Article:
It happens all the time. People come up with ridiculous conspiracy theories—like conspiracist Alex Jones denying the Sandy Hook massacre—and defend them with statements like “I’m allowed to believe whatever I want to believe.”
It’s a phrase that shuts down discussion and allows anyone to spread wrong information.
There’s no doubt that freedom of speech is the greatest and most influential right we have. Those who find themselves with a platform to spread information have the power to change people’s views systematically. However, with great power comes great responsibility.
We live in the information age—never before could we answer questions with the push of a button. But while information is bountiful, it can also be misleading. Not many believe the blasphemous theories of Alex Jones, but a lot of people nowadays get their ‘facts’ from politicized news channels.
Someone on TV could say a big number and throw some unchecked statistics and some people might believe them without giving it a second thought. It’s common with politics too: people look for information that supports their cause, even if it’s not accurate.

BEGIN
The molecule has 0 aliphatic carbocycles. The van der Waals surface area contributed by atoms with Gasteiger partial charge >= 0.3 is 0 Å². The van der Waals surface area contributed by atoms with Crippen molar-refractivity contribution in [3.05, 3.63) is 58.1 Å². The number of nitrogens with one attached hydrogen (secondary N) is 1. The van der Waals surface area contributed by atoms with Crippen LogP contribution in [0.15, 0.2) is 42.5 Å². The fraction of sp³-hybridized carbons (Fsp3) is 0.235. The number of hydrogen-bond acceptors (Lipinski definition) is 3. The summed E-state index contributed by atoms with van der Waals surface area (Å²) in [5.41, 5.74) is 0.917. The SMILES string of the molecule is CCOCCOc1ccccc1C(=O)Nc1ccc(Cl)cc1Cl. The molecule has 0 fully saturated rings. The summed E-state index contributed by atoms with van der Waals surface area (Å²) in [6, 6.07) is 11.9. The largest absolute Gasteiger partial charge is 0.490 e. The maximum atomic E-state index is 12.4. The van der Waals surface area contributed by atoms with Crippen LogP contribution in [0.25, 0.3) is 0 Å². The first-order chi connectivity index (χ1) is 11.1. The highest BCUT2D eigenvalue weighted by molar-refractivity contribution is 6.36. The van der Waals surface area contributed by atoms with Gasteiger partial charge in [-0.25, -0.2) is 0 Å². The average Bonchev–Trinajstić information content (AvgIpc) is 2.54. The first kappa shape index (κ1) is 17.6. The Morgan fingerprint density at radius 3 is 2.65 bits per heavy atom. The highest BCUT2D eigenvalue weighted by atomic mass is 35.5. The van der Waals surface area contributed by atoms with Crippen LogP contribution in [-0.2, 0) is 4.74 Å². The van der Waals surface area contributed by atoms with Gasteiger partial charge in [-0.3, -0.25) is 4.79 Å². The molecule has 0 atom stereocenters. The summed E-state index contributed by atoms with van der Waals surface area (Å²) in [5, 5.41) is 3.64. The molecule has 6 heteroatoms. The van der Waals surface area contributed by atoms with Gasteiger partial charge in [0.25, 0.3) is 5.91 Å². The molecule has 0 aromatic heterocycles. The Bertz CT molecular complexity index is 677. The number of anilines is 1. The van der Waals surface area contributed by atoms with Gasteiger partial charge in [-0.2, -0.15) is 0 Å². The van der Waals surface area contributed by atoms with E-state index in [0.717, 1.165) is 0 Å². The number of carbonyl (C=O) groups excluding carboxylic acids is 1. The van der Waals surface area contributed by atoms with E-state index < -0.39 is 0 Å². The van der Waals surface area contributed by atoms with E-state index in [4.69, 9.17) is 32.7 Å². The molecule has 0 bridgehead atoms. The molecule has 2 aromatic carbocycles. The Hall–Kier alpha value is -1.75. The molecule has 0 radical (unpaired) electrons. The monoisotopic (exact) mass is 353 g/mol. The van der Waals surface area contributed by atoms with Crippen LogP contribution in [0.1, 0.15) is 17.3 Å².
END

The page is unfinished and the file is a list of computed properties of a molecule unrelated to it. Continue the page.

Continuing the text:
The idea that we’re allowed to believe whatever we want to believe is fundamentally American. It was free thinkers who allowed us to become the nation we are today, but our founding fathers had no idea there could be such negative impacts on freedom of thought.
I frequently find myself talking casually about politics when I hear an incorrect fact. I don’t think this occurs because people want to become conspiracists; it’s their distrust of the mainstream media.
People need to seriously consider both sides of a discussion rather than secluding themselves to one source of evidence.
If I wanted to right now, I could say that Millennials and Gen Z despise authority. Many individuals won’t fact check me and will go on with their day thinking it’s true, even though I have no idea whether it’s true or not.
My point isn’t to mistrust every article you read. Just be cautious when finding your information. Big names don’t matter—accuracy does.